By Raunak Haldipur
Germany’s telecom regulator, the Bundesnetzagentur, has banned smartwatches and has asked parents of children who own these devices to destroy them due to security concerns. The watches are aimed at children between the ages of five to twelve and have been flagged for their potential use in spying. The smartwatches contain a SIM card with some telephone functionality, which is controlled via apps. According to the Federal Network Agency, these apps can be used to make the watches call a desired number without the wearer’s knowledge, allowing someone to remotely eavesdrop on conversations. Such activity is prohibited in Germany.
Security flaws revealed in Norwegian tests
Germany is not the only country that is concerned about the security issues raised by smartwatches. There was an analysis on children’s smartwatches done in October 2017 by the Norwegian Consumer Council, Forbrukerradet, called #WatchOut. As a part of their work on the Internet of things (IoT) the council analysed four children’s smartwatches in light of consumer rights concerns. The devices tested were Gator 2, Tinitell, Viksfjord, and Xplora. These smartwatches function as wearable mobile phones that allow parents to use an app to keep in touch with and track the location of their children. Since the main purpose of these type of watches is for use by children and to give parents peace of mind, it is crucial that the technology maintains security and privacy standards.
The Norwegian report uncovered critical security flaws in three of the devices. Two of the devices have flaws which could allow a potential attacker to take control of installed apps, which would give access to the user’s real-time and recent locations as well as personal details. The flaws would also enable a hacker to contact the children directly. Several of the devices also transmit personal data to servers located in North America and East Asia, in some cases without any encryption. One of the watches also functions as a listening device, allowing the parent or a stranger with some technical knowledge, to monitor audio from the surroundings of the child, without the watch giving any indication that this is taking place.
Precautions buyers should take
Only one of the services used by the tested watches asks for permission from the users before collecting data, and none of them notifies any changes in the terms and conditions. There is also no way to delete user accounts from any of these devices. At least one of the companion apps, Xplora, allows children’s personal data to be used for marketing purposes, while the other three are unclear about how the collected information may be used. Finally, one of the services, Gator, transmits unencrypted location data to China. These issues constitute several breaches of European data protection and consumer protection laws.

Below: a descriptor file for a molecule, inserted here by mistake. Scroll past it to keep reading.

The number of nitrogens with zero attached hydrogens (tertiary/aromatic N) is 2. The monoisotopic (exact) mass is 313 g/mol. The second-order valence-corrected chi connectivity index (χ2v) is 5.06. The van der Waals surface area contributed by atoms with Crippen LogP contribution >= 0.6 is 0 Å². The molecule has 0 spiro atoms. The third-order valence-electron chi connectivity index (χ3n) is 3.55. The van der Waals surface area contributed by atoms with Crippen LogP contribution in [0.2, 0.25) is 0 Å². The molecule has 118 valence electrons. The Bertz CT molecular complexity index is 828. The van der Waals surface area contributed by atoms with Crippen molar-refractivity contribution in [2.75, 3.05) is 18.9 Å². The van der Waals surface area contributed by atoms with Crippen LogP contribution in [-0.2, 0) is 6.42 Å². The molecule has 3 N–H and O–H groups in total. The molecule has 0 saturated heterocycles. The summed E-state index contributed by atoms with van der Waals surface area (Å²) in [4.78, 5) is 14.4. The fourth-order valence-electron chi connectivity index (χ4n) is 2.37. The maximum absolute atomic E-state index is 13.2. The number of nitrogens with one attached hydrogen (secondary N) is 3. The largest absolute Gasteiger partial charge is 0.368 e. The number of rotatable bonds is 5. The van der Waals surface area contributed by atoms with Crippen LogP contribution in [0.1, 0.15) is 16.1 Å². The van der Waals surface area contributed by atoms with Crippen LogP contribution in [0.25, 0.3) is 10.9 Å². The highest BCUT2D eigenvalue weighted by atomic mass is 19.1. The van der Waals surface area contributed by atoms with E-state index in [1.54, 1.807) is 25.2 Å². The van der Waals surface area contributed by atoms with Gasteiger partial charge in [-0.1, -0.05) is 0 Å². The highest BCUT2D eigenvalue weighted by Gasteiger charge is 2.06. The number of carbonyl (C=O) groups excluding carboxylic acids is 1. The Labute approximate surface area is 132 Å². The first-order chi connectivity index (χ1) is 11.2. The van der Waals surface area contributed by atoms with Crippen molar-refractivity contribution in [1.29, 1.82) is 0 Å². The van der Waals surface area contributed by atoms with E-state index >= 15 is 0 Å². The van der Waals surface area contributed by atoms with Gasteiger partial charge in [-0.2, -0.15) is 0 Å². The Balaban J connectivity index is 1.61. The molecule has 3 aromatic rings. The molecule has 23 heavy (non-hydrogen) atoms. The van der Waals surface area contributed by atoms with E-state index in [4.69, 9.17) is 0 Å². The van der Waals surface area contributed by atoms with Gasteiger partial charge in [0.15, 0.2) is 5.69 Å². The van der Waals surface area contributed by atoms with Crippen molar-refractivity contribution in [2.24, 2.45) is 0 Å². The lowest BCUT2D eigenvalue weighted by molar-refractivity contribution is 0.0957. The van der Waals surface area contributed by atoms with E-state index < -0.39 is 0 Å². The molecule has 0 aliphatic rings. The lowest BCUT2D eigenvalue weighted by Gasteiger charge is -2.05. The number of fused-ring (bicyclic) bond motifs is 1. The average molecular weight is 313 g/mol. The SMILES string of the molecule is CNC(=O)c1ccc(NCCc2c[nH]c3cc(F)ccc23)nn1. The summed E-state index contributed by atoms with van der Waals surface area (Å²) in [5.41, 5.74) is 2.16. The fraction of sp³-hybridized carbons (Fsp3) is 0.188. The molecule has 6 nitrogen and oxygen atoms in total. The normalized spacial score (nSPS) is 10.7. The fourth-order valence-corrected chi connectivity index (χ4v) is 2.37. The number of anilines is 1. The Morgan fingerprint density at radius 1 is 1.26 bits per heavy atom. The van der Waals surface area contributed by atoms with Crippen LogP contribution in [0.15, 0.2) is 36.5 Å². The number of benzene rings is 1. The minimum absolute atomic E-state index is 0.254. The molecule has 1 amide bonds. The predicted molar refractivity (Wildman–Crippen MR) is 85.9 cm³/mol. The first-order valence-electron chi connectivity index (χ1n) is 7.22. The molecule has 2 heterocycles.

Buyers should be aware of what they are signing up for before using such devices or giving them to their children for use. With privacy being a major threat, it is essential to take precautions when buying new technology devices. Until two years ago applications installed on Android OS were given access to the user’s contacts, cameras, microphone, location etc. It is only after Google changed the settings that users were first asked to give permission before installed apps could be used.
Impact of the German decision
This month, after the German case, a UK consumer rights group also raised concerns about poorly secured IoT toys which it said could enable strangers to talk to children. The group called for devices with known security flaws to be banned from sale in the UK. In February, the commissioner for justice, consumers and gender equality, expressed concern, telling the BBC: “I’m worried about the impact of connected dolls on children’s privacy and safety.” The German ban and pressure for a ban in the UK may push the European Commission to consider EU-wide regulation.
These precautions are being taken in the interest of users by governments and technology companies. In the same way, it is important that users also be aware of what they are signing up for when they use new technology.
Featured Image Source: Pixabay
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